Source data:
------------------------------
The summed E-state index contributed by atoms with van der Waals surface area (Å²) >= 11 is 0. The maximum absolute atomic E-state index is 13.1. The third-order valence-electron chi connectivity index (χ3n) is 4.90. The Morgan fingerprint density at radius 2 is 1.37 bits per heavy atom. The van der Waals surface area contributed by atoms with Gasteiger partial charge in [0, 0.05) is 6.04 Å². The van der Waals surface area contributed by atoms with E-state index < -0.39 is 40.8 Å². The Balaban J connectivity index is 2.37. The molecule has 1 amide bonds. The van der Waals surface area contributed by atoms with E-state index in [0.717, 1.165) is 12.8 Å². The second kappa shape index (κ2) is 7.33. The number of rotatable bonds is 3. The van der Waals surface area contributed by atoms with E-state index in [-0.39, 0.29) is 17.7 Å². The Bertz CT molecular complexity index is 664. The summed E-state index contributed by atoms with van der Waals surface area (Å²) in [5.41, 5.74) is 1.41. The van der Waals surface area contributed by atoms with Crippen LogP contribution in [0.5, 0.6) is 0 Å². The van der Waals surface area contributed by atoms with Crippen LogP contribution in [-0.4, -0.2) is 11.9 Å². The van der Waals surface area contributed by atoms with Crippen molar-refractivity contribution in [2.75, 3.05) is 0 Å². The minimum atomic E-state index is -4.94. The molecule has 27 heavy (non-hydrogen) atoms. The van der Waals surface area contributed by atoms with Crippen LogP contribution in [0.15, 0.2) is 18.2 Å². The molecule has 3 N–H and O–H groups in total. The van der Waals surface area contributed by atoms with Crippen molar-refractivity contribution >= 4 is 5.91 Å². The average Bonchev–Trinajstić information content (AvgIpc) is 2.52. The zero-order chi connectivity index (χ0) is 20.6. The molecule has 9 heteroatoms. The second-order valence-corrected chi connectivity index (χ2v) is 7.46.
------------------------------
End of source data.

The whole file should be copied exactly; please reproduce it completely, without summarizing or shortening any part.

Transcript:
The summed E-state index contributed by atoms with van der Waals surface area (Å²) >= 11 is 0. The maximum absolute atomic E-state index is 13.1. The third-order valence-electron chi connectivity index (χ3n) is 4.90. The Morgan fingerprint density at radius 2 is 1.37 bits per heavy atom. The van der Waals surface area contributed by atoms with Gasteiger partial charge in [0, 0.05) is 6.04 Å². The van der Waals surface area contributed by atoms with E-state index < -0.39 is 40.8 Å². The Balaban J connectivity index is 2.37. The molecule has 1 amide bonds. The van der Waals surface area contributed by atoms with E-state index in [0.717, 1.165) is 12.8 Å². The second kappa shape index (κ2) is 7.33. The number of rotatable bonds is 3. The van der Waals surface area contributed by atoms with E-state index in [-0.39, 0.29) is 17.7 Å². The Bertz CT molecular complexity index is 664. The summed E-state index contributed by atoms with van der Waals surface area (Å²) in [5.41, 5.74) is 1.41. The van der Waals surface area contributed by atoms with Crippen LogP contribution in [0.5, 0.6) is 0 Å². The van der Waals surface area contributed by atoms with Crippen LogP contribution in [-0.4, -0.2) is 11.9 Å². The van der Waals surface area contributed by atoms with Crippen molar-refractivity contribution in [2.75, 3.05) is 0 Å². The minimum atomic E-state index is -4.94. The molecule has 27 heavy (non-hydrogen) atoms. The van der Waals surface area contributed by atoms with Crippen LogP contribution in [0.15, 0.2) is 18.2 Å². The molecule has 3 N–H and O–H groups in total. The van der Waals surface area contributed by atoms with Crippen molar-refractivity contribution >= 4 is 5.91 Å². The average Bonchev–Trinajstić information content (AvgIpc) is 2.52. The zero-order chi connectivity index (χ0) is 20.6. The molecule has 9 heteroatoms. The second-order valence-corrected chi connectivity index (χ2v) is 7.46.